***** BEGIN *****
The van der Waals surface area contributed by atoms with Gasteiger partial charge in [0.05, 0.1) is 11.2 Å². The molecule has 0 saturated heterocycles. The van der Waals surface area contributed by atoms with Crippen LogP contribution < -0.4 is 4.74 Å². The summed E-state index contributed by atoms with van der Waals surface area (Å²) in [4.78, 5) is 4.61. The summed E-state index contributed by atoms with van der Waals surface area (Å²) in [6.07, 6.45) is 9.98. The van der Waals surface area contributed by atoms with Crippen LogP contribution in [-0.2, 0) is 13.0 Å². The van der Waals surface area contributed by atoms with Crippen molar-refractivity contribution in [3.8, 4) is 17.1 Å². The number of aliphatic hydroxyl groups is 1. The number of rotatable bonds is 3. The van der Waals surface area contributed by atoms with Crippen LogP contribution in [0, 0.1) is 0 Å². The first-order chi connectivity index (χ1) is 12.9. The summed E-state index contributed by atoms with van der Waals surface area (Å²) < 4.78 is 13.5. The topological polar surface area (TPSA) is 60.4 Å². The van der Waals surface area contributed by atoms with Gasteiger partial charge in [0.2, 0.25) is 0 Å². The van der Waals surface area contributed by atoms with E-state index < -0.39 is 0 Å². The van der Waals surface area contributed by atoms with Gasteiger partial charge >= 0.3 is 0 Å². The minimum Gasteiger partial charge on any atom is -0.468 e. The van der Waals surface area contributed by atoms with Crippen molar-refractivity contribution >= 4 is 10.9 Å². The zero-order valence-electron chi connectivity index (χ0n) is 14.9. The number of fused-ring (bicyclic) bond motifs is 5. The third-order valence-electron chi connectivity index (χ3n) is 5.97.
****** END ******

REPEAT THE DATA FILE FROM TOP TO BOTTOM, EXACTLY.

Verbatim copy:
The van der Waals surface area contributed by atoms with Gasteiger partial charge in [0.05, 0.1) is 11.2 Å². The molecule has 0 saturated heterocycles. The van der Waals surface area contributed by atoms with Crippen LogP contribution < -0.4 is 4.74 Å². The summed E-state index contributed by atoms with van der Waals surface area (Å²) in [4.78, 5) is 4.61. The summed E-state index contributed by atoms with van der Waals surface area (Å²) in [6.07, 6.45) is 9.98. The van der Waals surface area contributed by atoms with Crippen LogP contribution in [-0.2, 0) is 13.0 Å². The van der Waals surface area contributed by atoms with Crippen molar-refractivity contribution in [3.8, 4) is 17.1 Å². The number of aliphatic hydroxyl groups is 1. The number of rotatable bonds is 3. The van der Waals surface area contributed by atoms with Crippen LogP contribution in [0, 0.1) is 0 Å². The first-order chi connectivity index (χ1) is 12.9. The summed E-state index contributed by atoms with van der Waals surface area (Å²) < 4.78 is 13.5. The topological polar surface area (TPSA) is 60.4 Å². The van der Waals surface area contributed by atoms with Gasteiger partial charge in [0.2, 0.25) is 0 Å². The van der Waals surface area contributed by atoms with E-state index < -0.39 is 0 Å². The van der Waals surface area contributed by atoms with Gasteiger partial charge >= 0.3 is 0 Å². The minimum Gasteiger partial charge on any atom is -0.468 e. The van der Waals surface area contributed by atoms with Crippen molar-refractivity contribution >= 4 is 10.9 Å². The zero-order valence-electron chi connectivity index (χ0n) is 14.9. The number of fused-ring (bicyclic) bond motifs is 5. The third-order valence-electron chi connectivity index (χ3n) is 5.97.